In the 1790-s, as a country that had only recently gained its independence, America was preoccupied with developing its foundational principles. However, the revolution in France and its subsequent war with Great Britain demanded the U.S. adjust its foreign policies. The government needed to find the most politically and economically effective course.
The war between France and Britain affected the U.S. in several ways. Their naval battles “threatened American shipping” (Lock & Wright, 2019). The Impression of American sailors into the British army was also a matter of concern. President Washington believed that America was not strong enough to take sides, which led him to announce the Proclamation of Neutrality in 1973 (Lock & Wright, 2019).
However, America signed with Great Britain a treaty, which demanded the British surrender the northwestern posts and the U.S. treat Great Britain as their preferential trading partner. This decision was unpopular in America, as many saw it as favoring Britain over France, consequently violating neutrality, but it helped maintain the peace. At first, Americans supported the French Revolution as the symbol of liberty spreading in Europe. However, as the events turned violent, many started to fear chaos more than they favored freedom. Republicans supported Revolutionary France, while Federalists believed that cooperation with Great Britain offered more stability.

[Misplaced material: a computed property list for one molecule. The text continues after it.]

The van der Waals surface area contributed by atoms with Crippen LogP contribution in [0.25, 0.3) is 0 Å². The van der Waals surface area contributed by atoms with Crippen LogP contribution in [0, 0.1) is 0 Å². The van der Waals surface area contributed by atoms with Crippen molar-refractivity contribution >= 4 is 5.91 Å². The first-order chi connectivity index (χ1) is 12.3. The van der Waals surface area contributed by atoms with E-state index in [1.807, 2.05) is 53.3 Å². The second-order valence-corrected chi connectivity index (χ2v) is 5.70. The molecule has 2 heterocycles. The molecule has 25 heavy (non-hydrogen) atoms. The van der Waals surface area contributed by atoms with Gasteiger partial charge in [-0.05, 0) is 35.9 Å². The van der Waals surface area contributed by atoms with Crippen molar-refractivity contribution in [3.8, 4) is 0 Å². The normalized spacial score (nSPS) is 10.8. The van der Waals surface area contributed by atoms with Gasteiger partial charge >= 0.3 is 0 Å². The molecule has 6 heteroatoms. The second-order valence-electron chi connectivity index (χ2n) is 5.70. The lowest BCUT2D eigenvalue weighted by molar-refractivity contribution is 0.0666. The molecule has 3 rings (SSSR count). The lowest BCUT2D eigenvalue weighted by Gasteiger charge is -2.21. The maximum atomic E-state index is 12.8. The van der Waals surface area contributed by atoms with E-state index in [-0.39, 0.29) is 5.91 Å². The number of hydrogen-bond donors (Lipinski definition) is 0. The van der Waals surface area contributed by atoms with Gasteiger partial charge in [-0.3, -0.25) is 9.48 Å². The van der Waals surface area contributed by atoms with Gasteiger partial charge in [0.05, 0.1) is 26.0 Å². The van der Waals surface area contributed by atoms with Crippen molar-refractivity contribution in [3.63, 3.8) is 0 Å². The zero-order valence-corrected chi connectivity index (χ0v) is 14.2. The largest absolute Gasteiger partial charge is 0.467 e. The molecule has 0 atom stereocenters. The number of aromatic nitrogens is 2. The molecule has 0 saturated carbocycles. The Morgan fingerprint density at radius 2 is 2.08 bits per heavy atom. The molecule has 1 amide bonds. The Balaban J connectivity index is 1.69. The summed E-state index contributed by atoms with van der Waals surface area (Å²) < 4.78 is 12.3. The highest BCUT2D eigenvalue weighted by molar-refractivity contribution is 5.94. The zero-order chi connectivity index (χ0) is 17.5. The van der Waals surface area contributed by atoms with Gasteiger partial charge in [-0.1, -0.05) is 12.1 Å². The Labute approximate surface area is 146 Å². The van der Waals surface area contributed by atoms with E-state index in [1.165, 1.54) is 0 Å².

However, the following events made the U.S. make the decision not so much in favor of France but against Britain. Both countries “refused to respect American ships neutrality” (Lock & Wright, 2019). Moreover, Great Britain continued to terrorize American sailors with impressions (Lock & Wright, 2019). The embargo policy employed by President Jefferson helped maintain the peace for a while but proved economically disadvantageous. Eventually, the scale of the conflict between Britain and America reached its peak resulting in the latter declaring the war in 1812.
Lock, J. L., & Wright, B. (Eds.). (2019). The American Yawp: A massively collaborative open U.S. history textbook. Stanford University Press.